Considering growing tensions between the U.S. and EU on one side, and Russia and China on the other, the increasing presence of one power can engender suspicion from its contenders in Central Asia.
Russian officials have been very quick to strongly reaffirm “the unacceptability to Russia of any form of U.S. military presence in Central Asian countries” and even outpaced the official position of Uzbekistan about the inconsistency of hosting any foreign military forces with its national legislation. Such demonstrative positioning suggests Moscow’s intolerance to any substantial involvement of Western powers in Central Asian affairs and potentially complicates the implementation of joint projects perceived by Russia as harmful to its role and significance in the region.
Another critical challenge is the refugee issue. The EU has emphasized the role of Uzbekistan and other regional countries in hosting possible large numbers of refugees from Afghanistan. European officials pledged to transfer 600 million euros to Afghanistan’s neighbors, including Central Asia, in exchange for absorbing refugees rather than allowing them to travel onward to Europe. However, this idea is not very popular in the region and the long-term experiences of Iran and Pakistan absorbing Afghan refugee flows demonstrate that ultimately neither the host country nor the refugees are satisfied with their situation.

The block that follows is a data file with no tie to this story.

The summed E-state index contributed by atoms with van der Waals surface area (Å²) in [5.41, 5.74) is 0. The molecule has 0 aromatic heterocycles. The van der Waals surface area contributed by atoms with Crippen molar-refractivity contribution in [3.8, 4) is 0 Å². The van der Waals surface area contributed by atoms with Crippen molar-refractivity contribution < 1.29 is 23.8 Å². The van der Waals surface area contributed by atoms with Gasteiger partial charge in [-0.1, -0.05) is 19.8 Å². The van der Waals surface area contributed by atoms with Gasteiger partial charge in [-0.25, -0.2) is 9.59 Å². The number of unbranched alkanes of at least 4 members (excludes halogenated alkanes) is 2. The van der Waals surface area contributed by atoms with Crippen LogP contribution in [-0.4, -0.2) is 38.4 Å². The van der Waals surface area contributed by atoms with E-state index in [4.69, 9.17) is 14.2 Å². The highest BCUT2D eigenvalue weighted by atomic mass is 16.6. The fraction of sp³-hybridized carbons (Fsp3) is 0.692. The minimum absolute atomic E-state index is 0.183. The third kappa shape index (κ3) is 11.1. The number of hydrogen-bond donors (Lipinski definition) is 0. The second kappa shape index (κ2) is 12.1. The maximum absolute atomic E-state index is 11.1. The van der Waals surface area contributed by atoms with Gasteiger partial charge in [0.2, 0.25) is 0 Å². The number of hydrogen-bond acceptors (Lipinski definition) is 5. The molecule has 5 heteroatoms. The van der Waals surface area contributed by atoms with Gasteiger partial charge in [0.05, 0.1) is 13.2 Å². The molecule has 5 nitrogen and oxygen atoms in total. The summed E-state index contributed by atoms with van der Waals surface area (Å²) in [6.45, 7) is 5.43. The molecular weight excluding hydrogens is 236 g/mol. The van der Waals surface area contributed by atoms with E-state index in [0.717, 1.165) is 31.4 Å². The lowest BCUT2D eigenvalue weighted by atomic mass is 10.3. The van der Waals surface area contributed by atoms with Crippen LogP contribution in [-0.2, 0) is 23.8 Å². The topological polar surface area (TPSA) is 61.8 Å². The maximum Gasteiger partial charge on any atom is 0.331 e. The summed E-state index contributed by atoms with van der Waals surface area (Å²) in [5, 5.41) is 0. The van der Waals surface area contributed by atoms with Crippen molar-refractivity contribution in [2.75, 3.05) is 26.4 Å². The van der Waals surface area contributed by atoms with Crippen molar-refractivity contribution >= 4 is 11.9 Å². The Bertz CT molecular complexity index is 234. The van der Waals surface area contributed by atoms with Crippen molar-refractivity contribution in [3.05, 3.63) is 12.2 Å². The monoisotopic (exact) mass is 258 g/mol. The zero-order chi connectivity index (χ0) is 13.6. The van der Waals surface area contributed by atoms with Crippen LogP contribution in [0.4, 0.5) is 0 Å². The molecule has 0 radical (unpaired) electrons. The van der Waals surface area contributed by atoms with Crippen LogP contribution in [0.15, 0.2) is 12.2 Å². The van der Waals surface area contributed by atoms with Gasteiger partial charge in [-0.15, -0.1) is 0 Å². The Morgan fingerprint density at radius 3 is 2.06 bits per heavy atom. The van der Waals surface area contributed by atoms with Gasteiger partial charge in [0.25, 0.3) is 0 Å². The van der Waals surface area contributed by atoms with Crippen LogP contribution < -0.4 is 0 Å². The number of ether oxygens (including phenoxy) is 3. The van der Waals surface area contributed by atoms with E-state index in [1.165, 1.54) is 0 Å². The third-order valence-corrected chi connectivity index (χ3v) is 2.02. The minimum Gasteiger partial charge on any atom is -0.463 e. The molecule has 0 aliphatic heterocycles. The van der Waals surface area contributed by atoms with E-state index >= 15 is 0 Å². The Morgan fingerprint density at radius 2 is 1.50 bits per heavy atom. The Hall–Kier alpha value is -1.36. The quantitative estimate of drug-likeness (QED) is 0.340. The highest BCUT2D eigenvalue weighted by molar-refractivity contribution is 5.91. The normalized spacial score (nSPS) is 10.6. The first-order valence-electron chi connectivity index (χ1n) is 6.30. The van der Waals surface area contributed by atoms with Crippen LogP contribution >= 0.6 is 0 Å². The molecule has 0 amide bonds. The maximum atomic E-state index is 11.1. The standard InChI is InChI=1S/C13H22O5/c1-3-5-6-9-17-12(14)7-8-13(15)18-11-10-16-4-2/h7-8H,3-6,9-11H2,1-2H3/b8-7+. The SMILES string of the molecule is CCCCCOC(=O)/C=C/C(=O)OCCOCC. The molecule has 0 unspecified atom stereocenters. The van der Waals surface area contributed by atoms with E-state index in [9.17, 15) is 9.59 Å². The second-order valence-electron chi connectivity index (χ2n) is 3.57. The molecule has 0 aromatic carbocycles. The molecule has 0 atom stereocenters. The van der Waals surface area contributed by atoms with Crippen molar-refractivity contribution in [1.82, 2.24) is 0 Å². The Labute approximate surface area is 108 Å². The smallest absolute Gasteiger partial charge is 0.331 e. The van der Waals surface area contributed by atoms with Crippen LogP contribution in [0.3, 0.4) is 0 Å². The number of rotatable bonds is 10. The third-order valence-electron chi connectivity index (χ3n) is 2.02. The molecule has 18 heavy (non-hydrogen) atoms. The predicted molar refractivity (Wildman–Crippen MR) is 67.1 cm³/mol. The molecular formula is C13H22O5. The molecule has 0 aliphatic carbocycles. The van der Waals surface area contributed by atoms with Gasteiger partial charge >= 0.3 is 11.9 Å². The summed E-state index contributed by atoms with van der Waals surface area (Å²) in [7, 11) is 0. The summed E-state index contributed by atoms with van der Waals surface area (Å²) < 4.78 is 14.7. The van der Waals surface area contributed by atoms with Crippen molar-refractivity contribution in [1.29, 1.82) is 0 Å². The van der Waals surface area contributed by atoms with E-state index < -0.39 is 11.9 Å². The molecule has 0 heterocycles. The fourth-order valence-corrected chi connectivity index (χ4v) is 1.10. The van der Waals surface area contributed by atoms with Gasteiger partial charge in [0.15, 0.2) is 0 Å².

Iran and Pakistan, despite providing humanitarian assistance to Afghan refugees, instead of gratitude and support from the international community, are constantly criticized by various international human rights organizations for unsatisfactory protection of the rights and freedoms of Afghan citizens. Refugees complain of inadequate social services, particularly in the fields of education and health care, as well as high inequality. Taking into account this experience, the uncontrolled admission of a large number of migrants by the Central Asian countries for a long period may put additional pressure on the already difficult socioeconomic situation in the region and so can be a challenging issue to cooperate with the EU. Providing transit and increasing humanitarian support to Afghanistan using territories of regional countries may be more feasible alternatives to respond effectively to the worsening refugee crisis.